Let My Packets Go: How Net Neutrality Hacks the Free Flow of Data.
Shere, Miriam Kate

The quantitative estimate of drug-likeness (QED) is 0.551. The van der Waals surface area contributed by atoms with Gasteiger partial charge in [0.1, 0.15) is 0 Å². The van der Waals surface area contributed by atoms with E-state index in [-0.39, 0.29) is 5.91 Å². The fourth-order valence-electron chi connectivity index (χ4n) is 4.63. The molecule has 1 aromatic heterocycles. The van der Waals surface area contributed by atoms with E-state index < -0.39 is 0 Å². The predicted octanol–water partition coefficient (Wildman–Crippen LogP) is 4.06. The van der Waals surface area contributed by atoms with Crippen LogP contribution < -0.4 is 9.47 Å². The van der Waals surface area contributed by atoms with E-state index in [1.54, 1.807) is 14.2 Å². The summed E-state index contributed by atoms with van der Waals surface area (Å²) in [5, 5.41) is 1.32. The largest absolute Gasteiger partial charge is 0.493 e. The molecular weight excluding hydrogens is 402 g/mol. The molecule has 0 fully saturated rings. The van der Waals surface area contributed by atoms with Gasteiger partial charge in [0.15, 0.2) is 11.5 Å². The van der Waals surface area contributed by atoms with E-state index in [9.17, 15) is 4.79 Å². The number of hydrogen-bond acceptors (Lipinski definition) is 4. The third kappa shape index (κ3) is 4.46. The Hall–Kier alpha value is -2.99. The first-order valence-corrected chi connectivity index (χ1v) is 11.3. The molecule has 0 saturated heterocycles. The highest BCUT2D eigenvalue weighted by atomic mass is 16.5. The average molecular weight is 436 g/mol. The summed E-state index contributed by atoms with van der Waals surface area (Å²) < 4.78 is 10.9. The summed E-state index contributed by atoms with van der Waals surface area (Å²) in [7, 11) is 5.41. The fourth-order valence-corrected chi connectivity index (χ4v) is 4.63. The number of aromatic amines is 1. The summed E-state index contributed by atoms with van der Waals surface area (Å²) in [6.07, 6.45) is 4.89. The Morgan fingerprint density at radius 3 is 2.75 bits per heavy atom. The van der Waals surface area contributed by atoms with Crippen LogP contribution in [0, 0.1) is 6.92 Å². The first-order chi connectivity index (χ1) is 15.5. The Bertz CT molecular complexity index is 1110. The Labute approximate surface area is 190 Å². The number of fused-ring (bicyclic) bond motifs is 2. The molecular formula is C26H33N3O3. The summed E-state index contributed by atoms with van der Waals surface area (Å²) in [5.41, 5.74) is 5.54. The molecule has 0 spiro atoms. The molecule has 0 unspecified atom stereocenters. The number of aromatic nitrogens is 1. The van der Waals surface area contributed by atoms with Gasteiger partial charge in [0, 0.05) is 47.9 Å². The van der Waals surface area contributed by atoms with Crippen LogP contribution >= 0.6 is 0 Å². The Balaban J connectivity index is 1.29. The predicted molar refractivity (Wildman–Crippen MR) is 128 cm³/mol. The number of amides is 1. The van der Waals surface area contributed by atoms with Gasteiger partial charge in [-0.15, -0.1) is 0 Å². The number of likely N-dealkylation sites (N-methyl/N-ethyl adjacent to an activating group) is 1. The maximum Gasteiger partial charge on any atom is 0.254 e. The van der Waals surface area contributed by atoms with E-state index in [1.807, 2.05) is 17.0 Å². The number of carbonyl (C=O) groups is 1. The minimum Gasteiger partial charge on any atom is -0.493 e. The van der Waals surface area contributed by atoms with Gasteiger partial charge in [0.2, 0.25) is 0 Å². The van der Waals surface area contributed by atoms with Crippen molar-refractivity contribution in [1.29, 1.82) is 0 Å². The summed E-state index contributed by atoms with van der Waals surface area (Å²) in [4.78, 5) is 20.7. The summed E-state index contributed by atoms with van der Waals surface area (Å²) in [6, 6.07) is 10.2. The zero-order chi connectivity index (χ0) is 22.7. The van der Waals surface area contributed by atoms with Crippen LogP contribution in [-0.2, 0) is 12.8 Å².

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Because the ‘Restoring Internet Freedom’ order repealed Net Neutrality laws in 2017, it restored the Internet to its original structure and behavior as a free market. The Internet started as a communication network. It was a system of give and take, similar to BitTorrent though on a far larger scale. It was not designed to provide a commodity, such as electricity, to homes around the nation. The Internet’s origin shows how multiple parties from around the world contributed to eventually create the World Wide Web. Each piece was its own progression. From nuclear threats to a distributed network to packet switching technology, the ARPANET, standard protocols such as TCP/IP, and connecting each new network to form one big one, the Internet could not have happened overnight. Rome was not built in a day, but, considering the global accessibility to the Internet today, it seems almost miraculous that such a system came to be within five short decades. It was built to be a market of information for researchers to share findings and experiments. The Internet was eventually globally accessible but still as a means for connecting research. For the public to be able to benefit from the wealth of knowledge sent over the Internet is a favor to the people. The average citizen contributes minimally to the Internet’s structure, if not solely in paying his/her ISP, and gains tremendously in return on a constant basis. It is a privilege often taken for granted. The FCC took this imbalance for granted when it decided to regulate the built-in system rather than promote its development and success. (from Conclusion)
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